Late Monday afternoon, facing a rebuke from the attorney general, the Immigration and Naturalization Service freed Nasser Ahmed, an Egyptian immigrant whom it had held for more than 3 1/2 years on secret evidence. As one of Ahmed's attorneys, I was elated. No one had been detained on secret evidence longer than he had. But his release still leaves another 20 or so immigration cases across the country in which the INS is using secret evidence. And the way the INS resolved Ahmed's case suggests that its main interest was avoiding a negative ruling on its broader practice.
The practice of using secret evidence is one that until recently few outside the immigrant community were even aware existed. In a criminal case, no matter how serious the charges, the government must put all its evidence on the table. Our system is based on the notion that truth is best ascertained by allowing each side to challenge the other's evidence in open court. Yet the INS claims the extraordinary power to detain and expel immigrants on the basis of evidence submitted only to an immigration judge behind closed doors. Neither the immigrant nor his attorney is entitled to see the evidence.
Several courts in the past decade have ruled that secret evidence violates the principles of due process. Yet each time the INS has lost a secret evidence case, it has sought to avoid a definitive ruling on the matter, while continuing to engage in the practice.
In 1992 a federal district court in Washington held unconstitutional the INS's use of secret evidence to expel Fouad Rafeedie, a permanent resident accused of terrorist ties to a Palestinian group. The court ruled that secret evidence "afford[s] virtually none of the procedural protections designed to minimize the risk that the government may err." The INS, which had until then argued that Rafeedie must be expelled as a threat to national security, dropped the case and allowed him to remain permanently.
In 1995 the Court of Appeals for the 9th Circuit held unconstitutional the INS's use of secret evidence to oppose two Palestinians' applications for permanent resident status. The court found that "[o]ne would be hard pressed to design a procedure more likely to result in erroneous deprivations." Again, the INS declined to appeal, and granted the aliens green cards.
Despite these defeats, the INS continued the practice. In 1998 it used secret evidence to expel a group of Iraqis who had been airlifted to this country after participating in a CIA-backed coup attempt against Saddam Hussein. When former director of central intelligence Jim Woolsey volunteered to defend the Iraqis and took their case to Congress and the press, the INS was suddenly able to declassify and disclose 95 percent of the previously secret evidence, and then settled the case by freeing the aliens and allowing them to live here in exchange for their dropping their legal challenge.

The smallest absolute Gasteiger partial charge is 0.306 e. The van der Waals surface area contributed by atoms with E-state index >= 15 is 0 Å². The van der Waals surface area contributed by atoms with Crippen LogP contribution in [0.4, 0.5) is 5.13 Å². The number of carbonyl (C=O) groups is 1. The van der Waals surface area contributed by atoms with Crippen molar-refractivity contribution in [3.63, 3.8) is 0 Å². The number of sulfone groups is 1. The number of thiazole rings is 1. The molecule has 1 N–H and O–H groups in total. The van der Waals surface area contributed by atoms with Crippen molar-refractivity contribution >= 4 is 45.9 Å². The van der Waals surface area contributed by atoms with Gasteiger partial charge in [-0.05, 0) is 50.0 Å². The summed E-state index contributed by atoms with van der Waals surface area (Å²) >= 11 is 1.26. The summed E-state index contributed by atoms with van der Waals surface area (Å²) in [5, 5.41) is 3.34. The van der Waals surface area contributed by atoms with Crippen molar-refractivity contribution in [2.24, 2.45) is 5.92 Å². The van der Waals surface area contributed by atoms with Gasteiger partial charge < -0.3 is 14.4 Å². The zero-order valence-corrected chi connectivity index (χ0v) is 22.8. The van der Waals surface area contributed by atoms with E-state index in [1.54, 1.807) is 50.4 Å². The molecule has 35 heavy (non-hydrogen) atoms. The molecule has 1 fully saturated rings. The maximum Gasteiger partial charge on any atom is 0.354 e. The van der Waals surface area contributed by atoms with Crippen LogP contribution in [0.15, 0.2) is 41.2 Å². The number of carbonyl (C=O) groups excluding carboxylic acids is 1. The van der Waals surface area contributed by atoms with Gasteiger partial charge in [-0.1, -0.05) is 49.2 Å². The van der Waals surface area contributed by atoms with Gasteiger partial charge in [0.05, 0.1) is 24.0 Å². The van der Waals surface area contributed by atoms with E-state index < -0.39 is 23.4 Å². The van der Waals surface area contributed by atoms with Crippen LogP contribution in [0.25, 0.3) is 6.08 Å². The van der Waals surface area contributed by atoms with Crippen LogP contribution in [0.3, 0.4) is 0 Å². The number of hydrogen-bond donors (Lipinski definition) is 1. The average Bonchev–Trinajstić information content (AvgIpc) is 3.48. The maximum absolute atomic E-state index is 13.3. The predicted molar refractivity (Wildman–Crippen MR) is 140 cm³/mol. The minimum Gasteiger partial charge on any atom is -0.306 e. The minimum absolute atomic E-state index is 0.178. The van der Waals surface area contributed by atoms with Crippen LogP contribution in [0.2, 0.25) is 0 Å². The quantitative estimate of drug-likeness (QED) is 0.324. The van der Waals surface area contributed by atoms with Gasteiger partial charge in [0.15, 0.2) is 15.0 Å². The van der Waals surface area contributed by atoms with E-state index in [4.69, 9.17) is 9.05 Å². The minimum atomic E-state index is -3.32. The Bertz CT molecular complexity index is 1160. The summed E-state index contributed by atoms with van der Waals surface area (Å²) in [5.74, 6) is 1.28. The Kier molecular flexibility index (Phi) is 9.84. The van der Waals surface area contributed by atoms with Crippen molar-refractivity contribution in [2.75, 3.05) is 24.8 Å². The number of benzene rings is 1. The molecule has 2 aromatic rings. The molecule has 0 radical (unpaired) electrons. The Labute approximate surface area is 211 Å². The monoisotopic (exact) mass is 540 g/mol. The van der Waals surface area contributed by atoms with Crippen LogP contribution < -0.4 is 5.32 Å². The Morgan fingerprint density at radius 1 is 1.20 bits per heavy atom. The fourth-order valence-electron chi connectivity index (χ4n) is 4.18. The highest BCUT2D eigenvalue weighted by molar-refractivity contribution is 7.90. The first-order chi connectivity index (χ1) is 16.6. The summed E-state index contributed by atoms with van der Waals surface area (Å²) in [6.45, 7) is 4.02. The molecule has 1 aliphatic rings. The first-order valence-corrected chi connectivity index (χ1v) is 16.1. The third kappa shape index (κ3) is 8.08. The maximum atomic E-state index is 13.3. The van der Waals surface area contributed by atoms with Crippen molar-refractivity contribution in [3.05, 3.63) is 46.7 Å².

Just last month a federal district court in New Jersey ruled that the use of secret evidence to detain Hany Kiareldeen, a Palestinian, was unconstitutional. The INS had imprisoned Kiareldeen for 19 months as a national security threat, but faced with a negative court decision, it dropped its efforts to deport him and released him. Now it is seeking to have the district court decision vacated as moot.
Monday's decision in Ahmed's case is cut from the same cloth.
On Nov. 20, INS Commissioner Doris Meissner personally referred the Ahmed case to the attorney general, asking her to reverse two immigration court decisions that he should be released. Three days later, the INS filed a brief vigorously maintaining that Ahmed could not be released without endangering the nation. Yet moments before the attorney general was about to rule on the INS's referral, the INS announced it was "withdrawing" the referral. Quite plainly, the attorney general gave the INS a face-saving way to confess error.
So once again the INS freed a man who for years it had said would endanger national security by his very presence. And once again the INS avoided a definitive ruling on the use of secret evidence. As a result, we can expect that the INS will continue to engage in this practice, despite its consistent string of losses, and despite the fact that every federal court to address the practice in the past decade has declared it unconstitutional. Is this how an agency responsible for law enforcement should treat the law?
The writer, a professor at Georgetown University Law Center, has represented several immigrants in secret evidence cases.